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March 18, 1960 - Image 2

Resource type:
Text
Publication:
The Michigan Daily, 1960-03-18

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THE MICHIGAN DAILY

FRID AY,

TIlE MICHIGAN DAILY FRIflAY~,

On te %JIoIje
42 - as aa a a as aaa..44aaa a ss s aa a a a . . N
By JUDITH OPPENHEIM Sigma Phi Epsilon's party at the
Social highlight of the weekend house tomorrow night.
will be Alpha Sigma Phi's pledge+
formal, a dinner dance tomorrow Toga-clad guests will arrive at
at the Washtenaw Country Club the Theta Xi house at 8:30 p.m.
with music by the Ray Louis or- tomorrow. They will sit on the
chestra. floor to eat their dinner of chick-
* * * en, fruit and long loaves of bread
to the accompaniment of Al Blas-
Tomorrow night will see a er's music.
strange conglomeration of sinister r«m *
underworld characters assembled Members of Phi Rho Sigma and
at Sigma Mu's Untouchable Party.te besfwihdancemtoande
The hoods and their dates wil their dates will dance to the
be attired in traditional double- Dixieland music of the Boll Weev-
breasted "gangster suits." ils tomorrow night.
* * *
They will engage in such whole- Bob Elliott and his band will
some recreations as gambling,BoElitanhsbndwl
operatinga backroom still whose play at the Phi Epsilon Pi party
product will be drunk in a make- tomorrow evening.
shift speakeasy, and reenacting * *
the famous St. Valentine's Day Members of Delta Chi and their
murders. dates will dance to the music of
IThe Kingsmen will provide mu- the "Men of Note" at the frater-
The ingmenwillproidemu-nity house tomorrow evening.
sic for the cheery occasion. ny u t r e i
Tau Delta Phi will be the scene
Johnny Harberd and his band of a "Wild West" party tomorrow
will be the main attraction at night. Guests will visit a gambling
casino and a covered wagon in
0 T f17 which Western movies will be
V iew s UI ihWsshown. Dance music will be pro-
vided by the band of Larry Kass.
Aud o A4rea Dick Tilkin' and his band will
play at a semi-formal party at Phi
Sigma Kappa tomorrow evening.
By MAME JACKSON * * *
The audio room at the Under- Andy Anderson will play sooth-
Thgemusdc for the PUi Deta
graduate Library offers students ing music for the Phi Del
and faculty the opportunity to' Thetas and their dates at a pa-
hear carefully-selected tapes and jama party at the house tomor-
recordings under most favorable row night.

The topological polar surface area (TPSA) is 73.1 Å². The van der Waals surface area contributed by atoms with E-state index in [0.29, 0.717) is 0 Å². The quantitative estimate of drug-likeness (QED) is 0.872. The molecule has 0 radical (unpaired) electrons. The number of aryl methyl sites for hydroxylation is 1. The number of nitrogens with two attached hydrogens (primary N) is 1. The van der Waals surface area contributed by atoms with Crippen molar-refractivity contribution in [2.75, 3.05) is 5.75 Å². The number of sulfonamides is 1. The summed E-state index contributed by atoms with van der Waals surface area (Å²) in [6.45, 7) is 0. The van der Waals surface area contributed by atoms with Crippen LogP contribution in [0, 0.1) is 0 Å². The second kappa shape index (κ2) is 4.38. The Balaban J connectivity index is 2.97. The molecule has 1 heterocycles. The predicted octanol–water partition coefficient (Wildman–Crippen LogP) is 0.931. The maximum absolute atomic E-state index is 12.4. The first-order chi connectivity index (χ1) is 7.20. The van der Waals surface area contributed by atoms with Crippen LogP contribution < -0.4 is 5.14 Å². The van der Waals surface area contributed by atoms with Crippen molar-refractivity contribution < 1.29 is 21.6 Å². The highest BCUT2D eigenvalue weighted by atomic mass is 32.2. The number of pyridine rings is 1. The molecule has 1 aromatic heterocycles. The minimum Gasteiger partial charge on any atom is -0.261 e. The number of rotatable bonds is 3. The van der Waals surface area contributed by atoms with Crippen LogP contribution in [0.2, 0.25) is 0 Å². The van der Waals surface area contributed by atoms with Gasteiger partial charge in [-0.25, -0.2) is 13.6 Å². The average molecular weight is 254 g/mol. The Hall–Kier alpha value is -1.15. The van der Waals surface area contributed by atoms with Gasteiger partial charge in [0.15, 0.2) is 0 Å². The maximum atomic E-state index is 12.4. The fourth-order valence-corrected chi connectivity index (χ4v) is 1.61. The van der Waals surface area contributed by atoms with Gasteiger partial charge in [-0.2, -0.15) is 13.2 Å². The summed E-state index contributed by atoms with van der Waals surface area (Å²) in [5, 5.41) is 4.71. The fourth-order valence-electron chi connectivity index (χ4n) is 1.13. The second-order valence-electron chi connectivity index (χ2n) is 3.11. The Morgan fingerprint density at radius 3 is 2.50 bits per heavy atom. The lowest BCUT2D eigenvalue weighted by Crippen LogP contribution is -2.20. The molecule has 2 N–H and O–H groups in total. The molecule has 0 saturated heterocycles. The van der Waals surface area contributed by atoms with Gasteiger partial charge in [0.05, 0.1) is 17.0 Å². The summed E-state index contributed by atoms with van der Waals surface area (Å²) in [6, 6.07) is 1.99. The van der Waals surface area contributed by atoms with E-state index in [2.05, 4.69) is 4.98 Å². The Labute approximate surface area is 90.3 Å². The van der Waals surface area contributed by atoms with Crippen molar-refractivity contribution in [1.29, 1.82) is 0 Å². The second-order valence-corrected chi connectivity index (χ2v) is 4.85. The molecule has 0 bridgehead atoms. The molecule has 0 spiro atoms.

* * *
listening conditions. Williams House of West Quad
Seventy-two separate booths are is rushing the season with a
available where students may lis- Springtime in Hawaii semi-formal
ten through individual ear phones dance tomorrow, featuring the
to a wide selection of class-re- music of Dave Juillet.u
quired or pleasure recordings. * *.
Each booth contains two sets of The Fresh Air Camp will be the
earphones and a selector dial scene of Tau Epsilon Phi's first
which allows a choice among the annual "Trademark Ball" tomor-
14 prepared programs broadcast row night. After a riotous bus
from the control room. ride-there will be dancing at the
Most of the channels are used camp to the music of an or-
for course-required recordings for chestra. '
music literature, English litera- * *
ture and foreign language litera- Phi Mu Almunae Club will hon-
ture classes. or the new Delta Xi pledges with
"However, we like to have one a tea at the chapter house from
channel reserved for the Univer- 3-5 p.m. Sunday. During the get-
sity fm radio station, WUOM. and acquainted period, each pledge
two channels reserved for specially will give a short biographical
prepared concert programs," Mar- sketch of another pledge instead
garita Anderson-Imbert, librarian of introducing herself.
in charge of the audio room said. * . «
Concert programs, arranged by Alpha Xi Delta will hold an
Charlotte Lyddell, Grad., musicol- open house from 3-5 p.m. Sunday
ogist, are always posted in the in honor of its new pledges.
audio room. Often there are so Everyone is invited to attend.
many required music literature * *.«
records that the desired channels This year's edition of Alpha
cannot be devoted to pleasurable Epsilon Pi's annual Toga Party
concerts will be held tomorrow evening.
"The Library could easily use Togas imported directly from
two more channels," Mrs. Ander- Rome will be worn to this tradi-
son-Imbert said. tional affair, which is always held
"Every care is taken to make shortly after the Ides of March.
the music from the control room + * *
as nearly perfect as possible. Our Alpha Kappa Lambda will hold
equipment produces very good a "Supressed Desire" party begin-
sound; this is necessary because ning at 9 p.m. tomorrow. Cos-
poor quality would irritate the tumes representing the wearer's
sensitive ears of trained music secret ambition will be worn.
students," she added

CALIFORNIA PROFESSOR:
Tells Origins of Russian Intelligentsia

By ANITA PETROSHUS
"The Russian inteligentsia orig-
inated in the fusing of the young
gentry, who broke away from the